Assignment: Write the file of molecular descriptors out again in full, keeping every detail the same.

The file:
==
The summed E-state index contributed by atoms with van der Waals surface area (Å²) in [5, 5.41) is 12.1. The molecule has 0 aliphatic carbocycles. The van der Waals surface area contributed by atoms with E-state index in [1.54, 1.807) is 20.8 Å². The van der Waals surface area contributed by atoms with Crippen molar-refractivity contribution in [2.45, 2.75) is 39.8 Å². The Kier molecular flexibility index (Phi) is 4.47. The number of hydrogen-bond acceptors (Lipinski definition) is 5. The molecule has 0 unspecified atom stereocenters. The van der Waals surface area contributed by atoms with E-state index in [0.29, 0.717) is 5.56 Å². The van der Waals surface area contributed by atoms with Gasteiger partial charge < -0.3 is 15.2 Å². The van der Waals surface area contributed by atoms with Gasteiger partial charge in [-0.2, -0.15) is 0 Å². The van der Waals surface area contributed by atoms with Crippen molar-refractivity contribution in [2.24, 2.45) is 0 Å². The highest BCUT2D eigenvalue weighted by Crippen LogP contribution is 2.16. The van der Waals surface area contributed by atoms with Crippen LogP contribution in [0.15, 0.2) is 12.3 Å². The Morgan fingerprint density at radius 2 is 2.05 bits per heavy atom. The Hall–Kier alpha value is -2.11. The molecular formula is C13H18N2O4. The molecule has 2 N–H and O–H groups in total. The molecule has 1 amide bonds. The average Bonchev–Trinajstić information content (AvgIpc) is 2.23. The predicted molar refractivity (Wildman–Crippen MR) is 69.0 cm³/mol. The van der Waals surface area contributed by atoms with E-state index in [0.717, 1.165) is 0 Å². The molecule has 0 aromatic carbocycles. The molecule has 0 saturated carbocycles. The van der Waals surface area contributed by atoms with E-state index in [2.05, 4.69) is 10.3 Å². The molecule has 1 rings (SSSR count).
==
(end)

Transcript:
The summed E-state index contributed by atoms with van der Waals surface area (Å²) in [5, 5.41) is 12.1. The molecule has 0 aliphatic carbocycles. The van der Waals surface area contributed by atoms with E-state index in [1.54, 1.807) is 20.8 Å². The van der Waals surface area contributed by atoms with Crippen molar-refractivity contribution in [2.45, 2.75) is 39.8 Å². The Kier molecular flexibility index (Phi) is 4.47. The number of hydrogen-bond acceptors (Lipinski definition) is 5. The molecule has 0 unspecified atom stereocenters. The van der Waals surface area contributed by atoms with E-state index in [0.29, 0.717) is 5.56 Å². The van der Waals surface area contributed by atoms with Gasteiger partial charge < -0.3 is 15.2 Å². The van der Waals surface area contributed by atoms with Gasteiger partial charge in [-0.2, -0.15) is 0 Å². The van der Waals surface area contributed by atoms with Crippen molar-refractivity contribution in [2.24, 2.45) is 0 Å². The highest BCUT2D eigenvalue weighted by Crippen LogP contribution is 2.16. The van der Waals surface area contributed by atoms with Crippen LogP contribution in [0.15, 0.2) is 12.3 Å². The Morgan fingerprint density at radius 2 is 2.05 bits per heavy atom. The Hall–Kier alpha value is -2.11. The molecular formula is C13H18N2O4. The molecule has 2 N–H and O–H groups in total. The molecule has 1 amide bonds. The average Bonchev–Trinajstić information content (AvgIpc) is 2.23. The predicted molar refractivity (Wildman–Crippen MR) is 69.0 cm³/mol. The van der Waals surface area contributed by atoms with E-state index in [0.717, 1.165) is 0 Å². The molecule has 0 aromatic carbocycles. The molecule has 0 saturated carbocycles. The van der Waals surface area contributed by atoms with E-state index in [2.05, 4.69) is 10.3 Å². The molecule has 1 rings (SSSR count).